On the 14th of October, the European Commission released its long-awaited report regarding the ´State of the Energy Union´. This is the first time a report of such sorts was made after the confirmation of the European Green Deal, which serves as the legislative basis of the transition towards a greener European Union.
Executive Vice-President for the European Green Deal, Frans Timmermans, said in a press release: “The energy sector plays a crucial role in cutting emissions and delivering the European Green Deal. Today’s State of the Energy Union Report shows the progress we are making as well as challenges and opportunities ahead. The investments and reforms we put in place need to drive the green recovery and put us on the right track for becoming climate-neutral by 2050.”
Commissioner for Energy, Kadri Simson, said: “The National Energy and Climate Plans are an essential tool for our work with the Member States to plan the policies and investments for a green and just transition. Now is the time to turn these plans into reality and use them to lead us out of the Covid-19 crisis with new jobs and a more competitive Energy Union.”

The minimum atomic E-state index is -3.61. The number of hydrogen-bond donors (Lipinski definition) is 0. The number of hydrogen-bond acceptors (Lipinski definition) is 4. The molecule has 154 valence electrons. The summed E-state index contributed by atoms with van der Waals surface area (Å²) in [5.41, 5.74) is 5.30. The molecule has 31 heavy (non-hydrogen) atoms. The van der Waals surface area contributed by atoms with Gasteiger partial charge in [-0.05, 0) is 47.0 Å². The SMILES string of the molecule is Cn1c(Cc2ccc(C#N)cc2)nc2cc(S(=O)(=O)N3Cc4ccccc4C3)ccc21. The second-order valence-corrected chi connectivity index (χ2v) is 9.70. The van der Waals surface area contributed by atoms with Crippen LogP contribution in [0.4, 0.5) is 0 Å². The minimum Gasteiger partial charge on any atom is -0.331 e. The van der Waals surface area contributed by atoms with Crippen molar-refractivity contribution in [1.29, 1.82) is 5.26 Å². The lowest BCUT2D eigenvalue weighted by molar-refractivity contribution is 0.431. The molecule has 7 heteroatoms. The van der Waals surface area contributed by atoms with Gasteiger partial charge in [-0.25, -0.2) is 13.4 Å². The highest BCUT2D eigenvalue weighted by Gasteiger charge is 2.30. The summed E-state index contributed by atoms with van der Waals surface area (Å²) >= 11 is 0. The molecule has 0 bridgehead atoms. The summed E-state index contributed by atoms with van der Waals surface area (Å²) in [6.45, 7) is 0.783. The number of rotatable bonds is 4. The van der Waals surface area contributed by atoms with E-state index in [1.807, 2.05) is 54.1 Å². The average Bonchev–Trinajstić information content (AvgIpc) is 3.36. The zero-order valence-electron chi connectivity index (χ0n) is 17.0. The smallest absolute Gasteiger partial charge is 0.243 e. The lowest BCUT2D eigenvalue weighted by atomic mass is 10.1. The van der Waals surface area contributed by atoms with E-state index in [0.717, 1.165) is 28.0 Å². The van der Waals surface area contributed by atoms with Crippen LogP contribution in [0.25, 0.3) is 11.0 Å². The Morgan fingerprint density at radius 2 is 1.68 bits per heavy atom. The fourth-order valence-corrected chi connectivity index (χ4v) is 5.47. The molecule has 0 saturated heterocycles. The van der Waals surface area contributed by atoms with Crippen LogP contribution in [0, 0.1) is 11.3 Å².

The report shows that renewables in the European Union play an ever more important role and are expected to continue the trend in the following years. A global decrease in the costs of wind energy and solar energy helped boost the share of renewable energy in the 27 member states to 18.9%. The goal of 1/5th share of clean green energy is well within reach for the European Union.
To meet the European ambitious climate goals the report focuses on six technologies that will have to provide Europe’s households and industry with clean, renewable energy by 2030 and 2050. Batteries and smart grids, similar to those build in Australia by Elon Musk´s Tesla Motors company are set to play a key role next to Solar, offshore wind, ocean energy, and hydrogen.
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